Some folks would wander into my dorm room, watch me playing Tatsunoko vs. Capcom online and complain that they it wasn't available for their PS360. Same with Monster Hunter Tri and Phantasy Star Zero. These games worked around Nintendo's limits to create free, functional play that rivaled the best. When Dragon Quest IX came out, I was so hyped. The biggest entry ever in my favorite series ever, exclusively on my favorite console ever! It had amazing online features like a special shop that updated daily, free weekly DLC, and more.
Lots of Wii and DS games had really interesting, unique online functions that you wouldn't see much on other consoles. Final Fantasy III had an online messaging system that would help you net the most powerful equipment in the game. The Legend of Zelda: Phantom Hourglass had a super fun competitive online multiplayer component. Grand Theft Auto Chinatown Wars let me trade drugs online! Animal Crossing: Wild World let me visit friends' towns and smack them with fish nets. Even Shiren the Wanderer had the ability to call for help online when you died and lost everything in its roguelike dungeons. The Last Story had both competitive multiplayer and extremely challenging co-op bosses that unlocked unique equipment and dyes for your clothes.
Blue Dragon Awakened Shadow, the Professor Layton games (I never played), Alien Crush Returns, Chocobo's Dungeon, Mario Kart Wii, the Conduit, Advance Wars: Days of Ruin, Bleach: Dark Souls, Custom Robo Arena, Avalon Code, Dragon Quest Monsters Joker 2, Metroid Prime Hunters, so very many online leaderboards, and dozens of other Wii/DS games I played over the years and still play to this day will never be functional online again.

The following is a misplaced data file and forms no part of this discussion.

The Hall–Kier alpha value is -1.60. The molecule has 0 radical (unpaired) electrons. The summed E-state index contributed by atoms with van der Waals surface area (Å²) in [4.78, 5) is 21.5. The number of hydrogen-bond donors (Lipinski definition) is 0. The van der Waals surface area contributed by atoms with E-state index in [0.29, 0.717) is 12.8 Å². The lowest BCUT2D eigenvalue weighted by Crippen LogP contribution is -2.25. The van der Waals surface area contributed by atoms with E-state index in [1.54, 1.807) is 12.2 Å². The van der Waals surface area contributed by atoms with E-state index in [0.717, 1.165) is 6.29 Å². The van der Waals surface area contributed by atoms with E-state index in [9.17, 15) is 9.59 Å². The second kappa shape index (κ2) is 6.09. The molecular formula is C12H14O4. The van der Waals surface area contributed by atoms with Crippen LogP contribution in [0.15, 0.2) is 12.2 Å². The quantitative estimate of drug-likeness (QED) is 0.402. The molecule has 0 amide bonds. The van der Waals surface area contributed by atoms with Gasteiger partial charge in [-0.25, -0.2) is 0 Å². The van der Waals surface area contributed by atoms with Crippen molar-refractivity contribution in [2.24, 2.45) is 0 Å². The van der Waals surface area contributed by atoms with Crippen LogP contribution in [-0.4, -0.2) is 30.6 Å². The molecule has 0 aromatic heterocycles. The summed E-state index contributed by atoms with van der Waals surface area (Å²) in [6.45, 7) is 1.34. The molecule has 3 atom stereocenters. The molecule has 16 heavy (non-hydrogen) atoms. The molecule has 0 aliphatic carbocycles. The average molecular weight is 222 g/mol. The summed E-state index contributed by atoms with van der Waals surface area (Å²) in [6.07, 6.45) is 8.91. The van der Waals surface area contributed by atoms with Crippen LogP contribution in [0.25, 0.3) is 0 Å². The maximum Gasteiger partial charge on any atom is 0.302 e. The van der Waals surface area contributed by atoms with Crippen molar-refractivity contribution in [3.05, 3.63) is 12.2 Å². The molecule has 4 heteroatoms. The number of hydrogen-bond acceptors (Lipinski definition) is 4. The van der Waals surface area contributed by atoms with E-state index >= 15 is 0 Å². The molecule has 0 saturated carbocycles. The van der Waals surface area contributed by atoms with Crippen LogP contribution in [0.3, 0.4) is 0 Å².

Nintendo Wifi Connection had a lot of issues, but it was a free service used by a lot of amazing games in unique ways. I can go back and play Chrono Trigger to this day and it will function the same as the day it was released. Not Tetris DS, not Wario Ware DIY, not Contact, or Jump Ultimate Stars. These games are classics and these games are important. These games are games that I want to show to my children, but portions of these games have been lost to time. Forever.
I don't know if you ever actually used Nintendo Wifi Connection, or if you just mocked it in comment sections. I don't know if the service was worth hanging on to, or if no one was actually using it. I don't know if this is a result of Nintendo pushing folks to its Wii U and 3DS systems. I don't know you or where you're coming from, but I want you to imagine never being able to play your favorite games in your favorite way ever again.
What I know is that I will miss playing Tatsunoko vs. Capcom online until the end of my days.
What are your favorite Nintendo Wifi Connection memories? I'd love to hear from you in the comments.